Sunday, December 12, 2010

Owner's Mark Stamp


In a previous post, I shared some thoughts and observations on plane owner's marks and I ended up wondering how to make my own metal owner's mark stamp. Well, it's been over a year, I still don't know how to go about it, but I have finally gotten my hands on an original to aid in my quest.

It was made for one "C. B. STILWELL" by "JACOBS & CO 74 WASHN.ST BOSTON".

Here's a photo of the stamp and the mark it makes:


I am hoping that by closely examining the stamp, I can figure out how it was made. It seems clear to me that files were used - very tiny files, for the exterior of each letter. But I haven't yet sussed out how the interior sections were shaped.

Here's a closer shot of the business end:


I know I could pay someone to make one for me, but that just isn't my style. I might get there one day if I can't figure this out...


13 comments:

  1. I would think they were cast from a mold, similar to how sorts were cast for use in typesetting.

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  2. Hey Dan,
    The recesses were punched down first with tools called "Counter Punches". Then the exterior shape is carefully filed.

    Check out this video series he has a really good explaination of the process for type. http://www.youtube.com/watch?v=eExllUeGtvc&feature=related

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  3. Dan,

    George Wilson, who worked at Colonial Williamsburg for a number of years, has posted a couple of threads over at Sawmill Creek (in the neanderthal section) about making stamps. Might be helpful (?).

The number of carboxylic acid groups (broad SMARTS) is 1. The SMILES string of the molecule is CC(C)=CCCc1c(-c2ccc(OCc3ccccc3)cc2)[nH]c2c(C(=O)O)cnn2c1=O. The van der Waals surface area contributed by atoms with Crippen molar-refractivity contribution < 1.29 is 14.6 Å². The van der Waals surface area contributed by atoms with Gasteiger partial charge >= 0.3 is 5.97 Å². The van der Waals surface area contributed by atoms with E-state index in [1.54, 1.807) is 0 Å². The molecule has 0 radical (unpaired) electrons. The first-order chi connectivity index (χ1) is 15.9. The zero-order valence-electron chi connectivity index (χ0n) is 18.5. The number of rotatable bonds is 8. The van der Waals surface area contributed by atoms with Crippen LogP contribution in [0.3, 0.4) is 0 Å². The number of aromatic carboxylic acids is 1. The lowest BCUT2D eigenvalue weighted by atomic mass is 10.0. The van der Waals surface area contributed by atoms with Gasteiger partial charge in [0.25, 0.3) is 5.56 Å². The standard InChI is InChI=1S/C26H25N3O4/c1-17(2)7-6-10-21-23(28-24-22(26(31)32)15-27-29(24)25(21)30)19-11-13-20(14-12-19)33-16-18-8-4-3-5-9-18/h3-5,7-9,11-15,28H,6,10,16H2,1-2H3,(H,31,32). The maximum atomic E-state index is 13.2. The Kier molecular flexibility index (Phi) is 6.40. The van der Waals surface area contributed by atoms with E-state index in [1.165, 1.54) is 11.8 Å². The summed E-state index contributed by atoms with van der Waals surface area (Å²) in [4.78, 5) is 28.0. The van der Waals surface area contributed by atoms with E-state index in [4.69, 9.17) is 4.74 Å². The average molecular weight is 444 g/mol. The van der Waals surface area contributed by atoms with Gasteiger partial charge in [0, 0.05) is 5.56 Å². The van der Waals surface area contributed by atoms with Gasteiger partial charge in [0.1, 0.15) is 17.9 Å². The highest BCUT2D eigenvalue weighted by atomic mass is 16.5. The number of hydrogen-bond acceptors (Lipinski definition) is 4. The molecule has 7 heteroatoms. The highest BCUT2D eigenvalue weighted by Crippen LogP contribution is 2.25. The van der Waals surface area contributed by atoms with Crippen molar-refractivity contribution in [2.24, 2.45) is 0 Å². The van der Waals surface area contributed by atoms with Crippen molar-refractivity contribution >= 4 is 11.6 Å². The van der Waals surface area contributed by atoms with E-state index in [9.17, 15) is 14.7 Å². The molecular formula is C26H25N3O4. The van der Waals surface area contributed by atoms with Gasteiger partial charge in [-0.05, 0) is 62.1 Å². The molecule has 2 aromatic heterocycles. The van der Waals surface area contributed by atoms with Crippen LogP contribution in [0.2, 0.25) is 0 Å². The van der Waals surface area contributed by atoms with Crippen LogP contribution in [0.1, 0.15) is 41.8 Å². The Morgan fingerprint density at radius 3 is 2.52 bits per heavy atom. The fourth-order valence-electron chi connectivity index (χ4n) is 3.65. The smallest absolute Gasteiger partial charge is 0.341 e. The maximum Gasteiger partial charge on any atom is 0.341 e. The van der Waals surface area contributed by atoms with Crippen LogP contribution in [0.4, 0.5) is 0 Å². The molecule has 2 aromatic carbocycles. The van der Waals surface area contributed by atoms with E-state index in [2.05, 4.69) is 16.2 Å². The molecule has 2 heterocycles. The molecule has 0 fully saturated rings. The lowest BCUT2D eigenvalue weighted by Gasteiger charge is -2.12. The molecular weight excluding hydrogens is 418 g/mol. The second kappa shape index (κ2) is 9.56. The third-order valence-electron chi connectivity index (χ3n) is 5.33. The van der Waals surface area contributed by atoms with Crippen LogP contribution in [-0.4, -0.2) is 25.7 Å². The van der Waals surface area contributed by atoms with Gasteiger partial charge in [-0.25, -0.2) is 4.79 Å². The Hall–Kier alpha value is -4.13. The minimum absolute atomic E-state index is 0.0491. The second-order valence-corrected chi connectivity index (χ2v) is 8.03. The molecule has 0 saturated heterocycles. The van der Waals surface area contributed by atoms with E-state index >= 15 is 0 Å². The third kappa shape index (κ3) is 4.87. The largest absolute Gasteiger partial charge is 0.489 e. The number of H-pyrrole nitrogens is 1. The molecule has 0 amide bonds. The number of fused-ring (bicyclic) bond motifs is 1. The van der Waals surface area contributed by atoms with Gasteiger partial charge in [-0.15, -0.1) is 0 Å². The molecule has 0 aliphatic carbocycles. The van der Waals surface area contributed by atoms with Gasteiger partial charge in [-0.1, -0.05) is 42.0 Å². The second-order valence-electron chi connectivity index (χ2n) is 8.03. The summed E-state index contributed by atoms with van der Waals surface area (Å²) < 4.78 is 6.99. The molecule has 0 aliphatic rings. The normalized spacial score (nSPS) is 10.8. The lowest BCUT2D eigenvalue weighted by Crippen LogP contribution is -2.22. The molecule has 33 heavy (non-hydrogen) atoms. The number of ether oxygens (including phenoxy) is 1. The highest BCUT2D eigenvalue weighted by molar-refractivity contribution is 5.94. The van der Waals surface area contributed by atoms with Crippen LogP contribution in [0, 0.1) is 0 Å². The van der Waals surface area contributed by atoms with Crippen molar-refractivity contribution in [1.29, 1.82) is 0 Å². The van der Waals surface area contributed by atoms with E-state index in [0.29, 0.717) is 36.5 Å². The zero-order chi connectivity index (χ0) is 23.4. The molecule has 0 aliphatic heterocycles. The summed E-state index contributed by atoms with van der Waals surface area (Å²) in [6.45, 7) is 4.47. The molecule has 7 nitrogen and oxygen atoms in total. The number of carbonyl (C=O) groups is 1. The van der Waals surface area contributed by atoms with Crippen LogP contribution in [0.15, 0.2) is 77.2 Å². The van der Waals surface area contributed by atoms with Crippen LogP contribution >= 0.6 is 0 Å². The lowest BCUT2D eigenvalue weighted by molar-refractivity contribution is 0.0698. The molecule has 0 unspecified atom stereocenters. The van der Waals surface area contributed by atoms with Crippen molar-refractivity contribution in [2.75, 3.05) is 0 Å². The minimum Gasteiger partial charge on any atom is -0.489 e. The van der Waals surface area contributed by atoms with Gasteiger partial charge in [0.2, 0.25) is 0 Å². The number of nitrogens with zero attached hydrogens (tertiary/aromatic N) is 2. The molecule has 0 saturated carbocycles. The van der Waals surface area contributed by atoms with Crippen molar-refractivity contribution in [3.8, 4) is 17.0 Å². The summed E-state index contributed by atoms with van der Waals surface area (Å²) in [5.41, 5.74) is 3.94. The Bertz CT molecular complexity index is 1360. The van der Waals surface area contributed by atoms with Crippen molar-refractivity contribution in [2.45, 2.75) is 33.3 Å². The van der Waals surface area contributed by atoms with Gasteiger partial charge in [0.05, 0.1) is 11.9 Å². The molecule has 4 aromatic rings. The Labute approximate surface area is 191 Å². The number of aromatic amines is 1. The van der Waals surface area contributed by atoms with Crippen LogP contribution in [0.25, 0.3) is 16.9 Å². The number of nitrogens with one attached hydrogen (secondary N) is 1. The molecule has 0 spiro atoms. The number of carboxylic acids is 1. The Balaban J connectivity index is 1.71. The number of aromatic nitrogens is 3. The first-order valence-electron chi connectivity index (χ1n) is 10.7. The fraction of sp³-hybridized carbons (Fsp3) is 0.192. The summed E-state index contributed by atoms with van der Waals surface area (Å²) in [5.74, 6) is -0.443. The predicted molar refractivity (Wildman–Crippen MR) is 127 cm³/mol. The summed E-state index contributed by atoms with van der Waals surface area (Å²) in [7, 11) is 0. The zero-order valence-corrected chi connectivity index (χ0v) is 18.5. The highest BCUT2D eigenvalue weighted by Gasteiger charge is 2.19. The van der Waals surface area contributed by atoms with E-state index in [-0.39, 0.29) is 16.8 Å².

Abi

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  4. Roy's woodwright shop is offering a class on making these:

    http://www.woodwrightschool.com/name-stamps-w-peter-ross/

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  5. Daniel, Trevor, Abi, and Charles - Wow! Thanks everyone! I think I will study up and give it a try. I'd love to take the class at Roy's, but I just live to far away - someday...

    Roger (email) - Thanks for the great info.

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  6. I just received a new one from Chalco, and it seems fine, but these old ones are cool. Coincidentally I was pondering the same subject today at work, and have been looking at examples on eBay. I suspect the key is in the punches used to form the letters. Probably a limited set of shapes to form specific segments, and then refine with files??

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  7. I have long wondered how to go about getting a owners mark stamp, so the topic was awesome. Thanks to the commenters for hooking us all up with great leads.

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  8. Look up touchmarks to. That's the common phrase used by smiths.

    Happy Holidays!
    Best Regards,
    Albert A Rasch
    In Afghanistan™

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  9. Hello Dan, My name is Emily, I live in Italy, I have the same passion for wood and old tools. I watch a lot of passion with your blog, congratulations on your shop-keepers and the arguments you propose. Augoro a Merry Christmas to you and all those who follow your blog. (sorry for English) Emilio

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  10. john j - I think that punches are mostly used to form the inside of the letters. I haven't tried it yet, but I'll post the results when I do.

    John - Yes, great stuff shared by all! One of the things I love about this blog is the sharing of information from readers via comments.

    Albert - Thanks for the terminology. Happy Holidays to you!

    emilio - Merry Christmas to you! Thank you for commenting - I am glad you enjoy the blog. Are old tools easy to find in Italy?

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  11. Thanks for sharing this. You did a great work!!

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  12. Kevin - You're welcome, and thanks!

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